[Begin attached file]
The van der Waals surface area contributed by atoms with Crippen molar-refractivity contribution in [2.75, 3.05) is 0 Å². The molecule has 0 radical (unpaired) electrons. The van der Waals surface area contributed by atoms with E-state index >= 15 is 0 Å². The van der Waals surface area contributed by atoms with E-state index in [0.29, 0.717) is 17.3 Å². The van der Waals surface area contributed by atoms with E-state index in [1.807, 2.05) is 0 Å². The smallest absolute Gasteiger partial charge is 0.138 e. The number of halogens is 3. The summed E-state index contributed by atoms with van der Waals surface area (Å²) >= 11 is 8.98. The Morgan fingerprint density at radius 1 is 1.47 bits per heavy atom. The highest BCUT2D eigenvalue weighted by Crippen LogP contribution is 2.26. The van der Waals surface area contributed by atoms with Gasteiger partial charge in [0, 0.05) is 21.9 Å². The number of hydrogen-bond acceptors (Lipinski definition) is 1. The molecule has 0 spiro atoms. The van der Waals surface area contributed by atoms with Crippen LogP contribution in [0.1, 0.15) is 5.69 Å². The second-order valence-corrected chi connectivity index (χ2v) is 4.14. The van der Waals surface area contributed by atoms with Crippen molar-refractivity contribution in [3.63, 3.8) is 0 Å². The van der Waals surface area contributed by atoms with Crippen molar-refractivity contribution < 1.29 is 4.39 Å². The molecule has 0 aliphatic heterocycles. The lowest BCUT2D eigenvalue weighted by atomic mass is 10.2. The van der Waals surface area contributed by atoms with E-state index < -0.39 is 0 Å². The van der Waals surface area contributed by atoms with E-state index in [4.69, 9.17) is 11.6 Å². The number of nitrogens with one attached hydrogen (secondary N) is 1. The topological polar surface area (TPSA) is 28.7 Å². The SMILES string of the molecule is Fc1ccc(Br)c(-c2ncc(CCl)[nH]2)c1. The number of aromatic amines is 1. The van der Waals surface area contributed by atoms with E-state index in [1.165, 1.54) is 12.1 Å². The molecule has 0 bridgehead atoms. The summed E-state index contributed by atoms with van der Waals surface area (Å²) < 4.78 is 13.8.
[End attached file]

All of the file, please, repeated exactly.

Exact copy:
The van der Waals surface area contributed by atoms with Crippen molar-refractivity contribution in [2.75, 3.05) is 0 Å². The molecule has 0 radical (unpaired) electrons. The van der Waals surface area contributed by atoms with E-state index >= 15 is 0 Å². The van der Waals surface area contributed by atoms with E-state index in [0.29, 0.717) is 17.3 Å². The van der Waals surface area contributed by atoms with E-state index in [1.807, 2.05) is 0 Å². The smallest absolute Gasteiger partial charge is 0.138 e. The number of halogens is 3. The summed E-state index contributed by atoms with van der Waals surface area (Å²) >= 11 is 8.98. The Morgan fingerprint density at radius 1 is 1.47 bits per heavy atom. The highest BCUT2D eigenvalue weighted by Crippen LogP contribution is 2.26. The van der Waals surface area contributed by atoms with Gasteiger partial charge in [0, 0.05) is 21.9 Å². The number of hydrogen-bond acceptors (Lipinski definition) is 1. The molecule has 0 spiro atoms. The van der Waals surface area contributed by atoms with Crippen LogP contribution in [0.1, 0.15) is 5.69 Å². The second-order valence-corrected chi connectivity index (χ2v) is 4.14. The van der Waals surface area contributed by atoms with Crippen molar-refractivity contribution in [3.63, 3.8) is 0 Å². The van der Waals surface area contributed by atoms with Crippen molar-refractivity contribution < 1.29 is 4.39 Å². The molecule has 0 aliphatic heterocycles. The lowest BCUT2D eigenvalue weighted by atomic mass is 10.2. The van der Waals surface area contributed by atoms with E-state index < -0.39 is 0 Å². The van der Waals surface area contributed by atoms with E-state index in [4.69, 9.17) is 11.6 Å². The number of nitrogens with one attached hydrogen (secondary N) is 1. The topological polar surface area (TPSA) is 28.7 Å². The SMILES string of the molecule is Fc1ccc(Br)c(-c2ncc(CCl)[nH]2)c1. The number of aromatic amines is 1. The van der Waals surface area contributed by atoms with E-state index in [1.165, 1.54) is 12.1 Å². The molecule has 0 bridgehead atoms. The summed E-state index contributed by atoms with van der Waals surface area (Å²) < 4.78 is 13.8.